A single mother in debt must sell her house

Head of a single-parent family with two children in her care, Zoé worked full-time for a municipality.

A single mother in debt must sell her house

Head of a single-parent family with two children in her care, Zoé worked full-time for a municipality. A return to school, however, will cause a gradual indebtedness that will force her to sell her house.

After her separation in 2018, Zoe bought a single-family home using her RRSPs for the down payment. One of his two children attends private school to be able to have access to a specific sports-study program.

While employed at the municipality, Zoé managed to make ends meet, but last year she decided to go back to school.

From now on, she can only count on an amount from a government employment assistance program, family allowances and the GST credit, for a monthly total of 3650 dollars.

Her monthly expenses amounting to 3980 dollars including the repayment of the mortgage loan (1150 dollars), so she is gradually getting into debt. His credit card balance climbs to $36,000, plus a personal loan of $5,000 and his student loan ($11,000).

She fell behind in paying her municipal taxes ($2,500) and school taxes ($400) and still has $7,500 to pay on her car loan. To make matters worse, water infiltration on her property requires urgent work, but she does not have the cash to do it. Her situation is deteriorating rapidly and she fears losing her house.

Choice time

Zoé is also struggling to make minimum payments on her credit cards. “And as soon as I do them, I have to reuse the credit freed up to pay for other expenses,” laments the 32-year-old woman.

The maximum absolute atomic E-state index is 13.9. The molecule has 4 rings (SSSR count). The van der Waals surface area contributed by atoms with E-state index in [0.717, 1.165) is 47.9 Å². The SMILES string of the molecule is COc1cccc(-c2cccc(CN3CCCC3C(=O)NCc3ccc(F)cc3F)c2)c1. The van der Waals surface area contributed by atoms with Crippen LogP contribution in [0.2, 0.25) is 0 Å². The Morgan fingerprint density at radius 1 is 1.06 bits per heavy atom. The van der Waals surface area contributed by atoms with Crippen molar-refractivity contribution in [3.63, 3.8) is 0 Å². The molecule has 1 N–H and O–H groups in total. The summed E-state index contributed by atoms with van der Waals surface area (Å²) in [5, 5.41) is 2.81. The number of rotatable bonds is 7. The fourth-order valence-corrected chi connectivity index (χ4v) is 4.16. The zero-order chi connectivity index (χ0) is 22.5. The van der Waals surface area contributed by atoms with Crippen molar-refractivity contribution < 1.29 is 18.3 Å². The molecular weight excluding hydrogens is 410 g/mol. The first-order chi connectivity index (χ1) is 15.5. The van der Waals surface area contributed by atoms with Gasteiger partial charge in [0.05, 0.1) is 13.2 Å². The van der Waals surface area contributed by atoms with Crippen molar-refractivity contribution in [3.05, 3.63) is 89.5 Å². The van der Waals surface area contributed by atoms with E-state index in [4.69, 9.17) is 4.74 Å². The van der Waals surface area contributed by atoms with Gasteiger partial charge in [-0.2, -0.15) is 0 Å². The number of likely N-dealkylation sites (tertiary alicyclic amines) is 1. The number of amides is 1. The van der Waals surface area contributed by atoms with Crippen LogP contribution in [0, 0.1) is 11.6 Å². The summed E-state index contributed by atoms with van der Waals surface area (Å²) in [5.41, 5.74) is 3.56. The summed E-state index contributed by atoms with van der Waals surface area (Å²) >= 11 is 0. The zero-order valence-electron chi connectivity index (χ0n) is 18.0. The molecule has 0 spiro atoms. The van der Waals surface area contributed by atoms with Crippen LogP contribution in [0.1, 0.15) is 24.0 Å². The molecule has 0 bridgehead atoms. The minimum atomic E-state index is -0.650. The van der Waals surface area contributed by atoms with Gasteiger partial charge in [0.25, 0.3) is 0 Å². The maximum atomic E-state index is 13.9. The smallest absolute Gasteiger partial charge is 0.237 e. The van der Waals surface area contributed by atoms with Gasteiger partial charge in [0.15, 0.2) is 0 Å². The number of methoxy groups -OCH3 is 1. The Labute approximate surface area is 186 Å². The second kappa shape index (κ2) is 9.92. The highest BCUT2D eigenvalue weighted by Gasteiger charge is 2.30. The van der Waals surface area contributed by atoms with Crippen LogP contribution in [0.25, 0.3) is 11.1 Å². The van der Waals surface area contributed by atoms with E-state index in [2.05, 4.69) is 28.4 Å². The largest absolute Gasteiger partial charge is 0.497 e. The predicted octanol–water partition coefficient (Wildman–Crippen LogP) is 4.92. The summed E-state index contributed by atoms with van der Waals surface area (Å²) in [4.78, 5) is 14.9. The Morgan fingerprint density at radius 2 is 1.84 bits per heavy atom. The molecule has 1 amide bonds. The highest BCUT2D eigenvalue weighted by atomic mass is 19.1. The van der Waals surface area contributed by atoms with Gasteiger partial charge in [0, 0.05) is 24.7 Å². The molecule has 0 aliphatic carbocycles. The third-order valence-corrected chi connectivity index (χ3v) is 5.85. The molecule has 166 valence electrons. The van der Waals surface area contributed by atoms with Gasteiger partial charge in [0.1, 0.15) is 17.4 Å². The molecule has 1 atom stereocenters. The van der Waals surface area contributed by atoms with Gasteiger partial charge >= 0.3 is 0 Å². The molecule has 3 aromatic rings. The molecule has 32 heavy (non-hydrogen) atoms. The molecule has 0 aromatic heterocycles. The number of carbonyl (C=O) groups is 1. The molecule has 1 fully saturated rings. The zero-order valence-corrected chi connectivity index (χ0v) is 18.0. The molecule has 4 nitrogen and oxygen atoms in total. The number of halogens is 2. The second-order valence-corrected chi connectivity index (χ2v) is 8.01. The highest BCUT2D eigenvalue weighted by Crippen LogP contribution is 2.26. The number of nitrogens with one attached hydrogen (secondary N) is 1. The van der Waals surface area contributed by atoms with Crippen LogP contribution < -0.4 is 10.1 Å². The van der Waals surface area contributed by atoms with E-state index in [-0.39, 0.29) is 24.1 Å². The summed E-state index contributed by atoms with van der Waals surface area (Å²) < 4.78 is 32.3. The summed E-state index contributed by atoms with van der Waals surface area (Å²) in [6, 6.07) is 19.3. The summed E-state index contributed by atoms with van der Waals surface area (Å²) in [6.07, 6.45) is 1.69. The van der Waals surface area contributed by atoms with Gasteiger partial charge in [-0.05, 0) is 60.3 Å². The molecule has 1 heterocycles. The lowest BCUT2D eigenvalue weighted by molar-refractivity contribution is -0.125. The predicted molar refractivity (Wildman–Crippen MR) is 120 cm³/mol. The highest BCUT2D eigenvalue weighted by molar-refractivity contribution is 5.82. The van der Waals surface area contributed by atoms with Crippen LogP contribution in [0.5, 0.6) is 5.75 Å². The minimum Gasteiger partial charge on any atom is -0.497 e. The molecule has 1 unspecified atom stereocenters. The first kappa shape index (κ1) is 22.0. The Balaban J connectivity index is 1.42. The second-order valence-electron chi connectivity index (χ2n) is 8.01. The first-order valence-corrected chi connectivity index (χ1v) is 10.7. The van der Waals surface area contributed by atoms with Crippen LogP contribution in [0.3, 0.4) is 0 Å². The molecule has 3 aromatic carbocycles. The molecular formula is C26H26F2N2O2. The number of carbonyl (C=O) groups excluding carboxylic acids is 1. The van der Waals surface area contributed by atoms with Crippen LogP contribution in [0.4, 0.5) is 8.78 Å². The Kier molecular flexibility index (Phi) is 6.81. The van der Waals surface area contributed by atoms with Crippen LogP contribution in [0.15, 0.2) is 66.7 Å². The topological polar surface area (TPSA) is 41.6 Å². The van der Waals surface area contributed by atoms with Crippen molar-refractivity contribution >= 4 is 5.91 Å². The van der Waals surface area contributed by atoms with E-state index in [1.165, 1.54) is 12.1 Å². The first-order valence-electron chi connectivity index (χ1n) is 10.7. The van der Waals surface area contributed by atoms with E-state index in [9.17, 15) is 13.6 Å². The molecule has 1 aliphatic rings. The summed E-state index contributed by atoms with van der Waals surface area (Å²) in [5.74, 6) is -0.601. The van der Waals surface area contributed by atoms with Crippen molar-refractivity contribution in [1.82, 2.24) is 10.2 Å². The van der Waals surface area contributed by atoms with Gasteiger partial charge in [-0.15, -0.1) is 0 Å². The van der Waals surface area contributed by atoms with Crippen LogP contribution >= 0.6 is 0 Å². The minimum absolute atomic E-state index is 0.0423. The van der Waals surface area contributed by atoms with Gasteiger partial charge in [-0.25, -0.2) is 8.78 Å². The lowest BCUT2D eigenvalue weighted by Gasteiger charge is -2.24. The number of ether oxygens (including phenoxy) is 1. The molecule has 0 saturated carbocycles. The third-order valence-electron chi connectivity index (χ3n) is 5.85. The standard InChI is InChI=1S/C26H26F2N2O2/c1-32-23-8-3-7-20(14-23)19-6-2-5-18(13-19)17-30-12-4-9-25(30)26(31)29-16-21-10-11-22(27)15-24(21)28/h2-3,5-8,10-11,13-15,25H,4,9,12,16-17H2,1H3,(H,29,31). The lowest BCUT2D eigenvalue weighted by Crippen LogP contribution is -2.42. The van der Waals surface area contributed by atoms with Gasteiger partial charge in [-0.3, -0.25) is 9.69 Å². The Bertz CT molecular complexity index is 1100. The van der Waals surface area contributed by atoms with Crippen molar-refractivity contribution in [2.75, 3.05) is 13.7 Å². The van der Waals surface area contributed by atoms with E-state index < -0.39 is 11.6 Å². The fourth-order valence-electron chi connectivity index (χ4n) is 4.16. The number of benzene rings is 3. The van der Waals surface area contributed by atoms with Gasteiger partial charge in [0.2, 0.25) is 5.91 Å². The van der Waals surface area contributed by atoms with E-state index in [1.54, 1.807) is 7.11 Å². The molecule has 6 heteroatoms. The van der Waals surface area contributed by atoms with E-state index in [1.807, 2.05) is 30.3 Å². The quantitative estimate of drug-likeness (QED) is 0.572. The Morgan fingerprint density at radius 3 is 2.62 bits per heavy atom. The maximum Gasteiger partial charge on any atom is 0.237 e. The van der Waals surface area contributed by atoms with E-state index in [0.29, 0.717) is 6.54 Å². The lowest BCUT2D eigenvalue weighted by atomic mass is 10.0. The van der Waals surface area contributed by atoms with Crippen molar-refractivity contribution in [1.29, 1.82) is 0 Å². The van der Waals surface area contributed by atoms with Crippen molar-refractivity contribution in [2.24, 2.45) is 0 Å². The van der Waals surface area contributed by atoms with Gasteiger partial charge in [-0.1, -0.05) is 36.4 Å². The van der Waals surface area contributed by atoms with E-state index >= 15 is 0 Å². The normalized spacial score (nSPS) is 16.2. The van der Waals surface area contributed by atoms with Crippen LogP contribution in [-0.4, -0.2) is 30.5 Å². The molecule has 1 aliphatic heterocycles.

Fanny Gélinas-Paquin, licensed insolvency trustee and director of financial recovery (consumer) at Raymond Chabot, analyzed her file.

"Its budget is in deficit even considering only the fixed costs," she says.

Zoé still has two years of studies ahead of her and therefore her financial situation will not improve in the short term. She wishes she could keep her house and keep her son in private school, but she realizes she will have to make choices.

An inevitable sale

Fanny Gélinas-Paquin offered three options to Zoé. The first requires selling his house: it has taken on a lot of value and the price obtained will allow him to repay his debts (credit cards, personal loan and student loan) and even to have a small safety cushion.

He will need to find a place to rent that is equivalent to his current mortgage payment.

The second option is to remortgage the property for a higher amount. His bank, however, refused given his precarious financial situation and the work required on the house.

Third solution: the consumer proposal. This is preferable to bankruptcy, because in this case, his house would be seized and sold to pay off his creditors since its value is greater than the debts.

With a proposal on the other hand, she will keep her house, but will have to offer creditors an amount covering all of her unsecured debts (cards, loans).

If they accept, she can repay over a maximum of 60 months and the interest will stop running. However, this would require squeezing his budget to the maximum, disposing of his car and withdrawing his child from private school.

Zoé finally decided to sell the family home.

This decision was difficult, but freed him from considerable stress. Debt-free, she was able to continue her studies with peace of mind, keep her car, leave her son in private school and even had some money left over as a safety cushion.



TOTAL DEBTS: $263,400

Monthly income


Monthly expenses:

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